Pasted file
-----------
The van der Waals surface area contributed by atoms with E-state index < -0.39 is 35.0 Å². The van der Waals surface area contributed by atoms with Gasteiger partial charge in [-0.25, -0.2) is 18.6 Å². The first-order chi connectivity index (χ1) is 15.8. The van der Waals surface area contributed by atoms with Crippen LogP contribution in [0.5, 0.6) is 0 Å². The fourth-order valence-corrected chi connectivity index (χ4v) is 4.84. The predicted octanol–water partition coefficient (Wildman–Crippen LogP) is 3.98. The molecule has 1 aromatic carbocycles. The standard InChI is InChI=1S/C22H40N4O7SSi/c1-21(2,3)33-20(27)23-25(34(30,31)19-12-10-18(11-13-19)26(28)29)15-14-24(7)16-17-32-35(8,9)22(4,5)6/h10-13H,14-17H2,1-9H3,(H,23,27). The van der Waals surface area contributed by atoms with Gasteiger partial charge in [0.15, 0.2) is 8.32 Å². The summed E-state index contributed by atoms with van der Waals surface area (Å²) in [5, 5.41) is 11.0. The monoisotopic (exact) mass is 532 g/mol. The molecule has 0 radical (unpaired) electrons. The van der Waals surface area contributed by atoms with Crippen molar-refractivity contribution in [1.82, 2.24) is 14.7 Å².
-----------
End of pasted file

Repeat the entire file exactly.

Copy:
The van der Waals surface area contributed by atoms with E-state index < -0.39 is 35.0 Å². The van der Waals surface area contributed by atoms with Gasteiger partial charge in [-0.25, -0.2) is 18.6 Å². The first-order chi connectivity index (χ1) is 15.8. The van der Waals surface area contributed by atoms with Crippen LogP contribution in [0.5, 0.6) is 0 Å². The fourth-order valence-corrected chi connectivity index (χ4v) is 4.84. The predicted octanol–water partition coefficient (Wildman–Crippen LogP) is 3.98. The molecule has 1 aromatic carbocycles. The standard InChI is InChI=1S/C22H40N4O7SSi/c1-21(2,3)33-20(27)23-25(34(30,31)19-12-10-18(11-13-19)26(28)29)15-14-24(7)16-17-32-35(8,9)22(4,5)6/h10-13H,14-17H2,1-9H3,(H,23,27). The van der Waals surface area contributed by atoms with Gasteiger partial charge in [0.15, 0.2) is 8.32 Å². The summed E-state index contributed by atoms with van der Waals surface area (Å²) in [5, 5.41) is 11.0. The monoisotopic (exact) mass is 532 g/mol. The molecule has 0 radical (unpaired) electrons. The van der Waals surface area contributed by atoms with Crippen molar-refractivity contribution in [1.82, 2.24) is 14.7 Å².